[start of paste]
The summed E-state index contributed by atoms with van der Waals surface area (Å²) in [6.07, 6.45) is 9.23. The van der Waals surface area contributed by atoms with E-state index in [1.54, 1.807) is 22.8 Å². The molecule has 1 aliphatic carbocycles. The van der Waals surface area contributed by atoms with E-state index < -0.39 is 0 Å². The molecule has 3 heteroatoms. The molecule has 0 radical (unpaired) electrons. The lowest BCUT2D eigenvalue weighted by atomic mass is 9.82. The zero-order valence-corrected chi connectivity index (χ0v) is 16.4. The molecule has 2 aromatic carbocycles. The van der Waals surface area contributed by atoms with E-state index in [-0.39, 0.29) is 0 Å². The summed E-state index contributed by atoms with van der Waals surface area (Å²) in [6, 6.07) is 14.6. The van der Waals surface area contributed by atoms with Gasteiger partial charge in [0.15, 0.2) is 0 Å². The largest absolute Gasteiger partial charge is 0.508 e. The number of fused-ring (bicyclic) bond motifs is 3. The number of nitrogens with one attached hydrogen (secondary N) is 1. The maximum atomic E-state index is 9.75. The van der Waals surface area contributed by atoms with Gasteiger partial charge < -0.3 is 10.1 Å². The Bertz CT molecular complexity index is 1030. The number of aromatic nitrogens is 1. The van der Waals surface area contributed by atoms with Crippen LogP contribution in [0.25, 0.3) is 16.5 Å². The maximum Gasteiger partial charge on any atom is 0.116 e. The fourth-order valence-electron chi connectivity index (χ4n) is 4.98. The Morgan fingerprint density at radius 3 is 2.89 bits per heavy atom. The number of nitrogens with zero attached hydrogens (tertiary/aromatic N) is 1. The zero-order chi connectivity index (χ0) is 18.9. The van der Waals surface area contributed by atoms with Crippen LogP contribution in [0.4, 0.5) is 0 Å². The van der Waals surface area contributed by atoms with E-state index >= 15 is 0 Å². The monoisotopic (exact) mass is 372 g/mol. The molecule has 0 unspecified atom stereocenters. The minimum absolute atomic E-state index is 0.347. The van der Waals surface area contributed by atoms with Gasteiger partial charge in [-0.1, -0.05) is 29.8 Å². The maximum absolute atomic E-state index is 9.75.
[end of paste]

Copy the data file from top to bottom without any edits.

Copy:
The summed E-state index contributed by atoms with van der Waals surface area (Å²) in [6.07, 6.45) is 9.23. The van der Waals surface area contributed by atoms with E-state index in [1.54, 1.807) is 22.8 Å². The molecule has 1 aliphatic carbocycles. The van der Waals surface area contributed by atoms with E-state index < -0.39 is 0 Å². The molecule has 3 heteroatoms. The molecule has 0 radical (unpaired) electrons. The lowest BCUT2D eigenvalue weighted by atomic mass is 9.82. The zero-order valence-corrected chi connectivity index (χ0v) is 16.4. The molecule has 2 aromatic carbocycles. The van der Waals surface area contributed by atoms with E-state index in [-0.39, 0.29) is 0 Å². The summed E-state index contributed by atoms with van der Waals surface area (Å²) in [6, 6.07) is 14.6. The van der Waals surface area contributed by atoms with Gasteiger partial charge in [0.15, 0.2) is 0 Å². The largest absolute Gasteiger partial charge is 0.508 e. The number of fused-ring (bicyclic) bond motifs is 3. The number of nitrogens with one attached hydrogen (secondary N) is 1. The maximum atomic E-state index is 9.75. The van der Waals surface area contributed by atoms with Gasteiger partial charge < -0.3 is 10.1 Å². The Bertz CT molecular complexity index is 1030. The number of aromatic nitrogens is 1. The van der Waals surface area contributed by atoms with Crippen LogP contribution in [0.25, 0.3) is 16.5 Å². The maximum Gasteiger partial charge on any atom is 0.116 e. The fourth-order valence-electron chi connectivity index (χ4n) is 4.98. The Morgan fingerprint density at radius 3 is 2.89 bits per heavy atom. The number of nitrogens with zero attached hydrogens (tertiary/aromatic N) is 1. The zero-order chi connectivity index (χ0) is 18.9. The van der Waals surface area contributed by atoms with Crippen LogP contribution in [0.4, 0.5) is 0 Å². The van der Waals surface area contributed by atoms with E-state index >= 15 is 0 Å². The monoisotopic (exact) mass is 372 g/mol. The molecule has 0 unspecified atom stereocenters. The minimum absolute atomic E-state index is 0.347. The van der Waals surface area contributed by atoms with Gasteiger partial charge in [-0.1, -0.05) is 29.8 Å². The maximum absolute atomic E-state index is 9.75.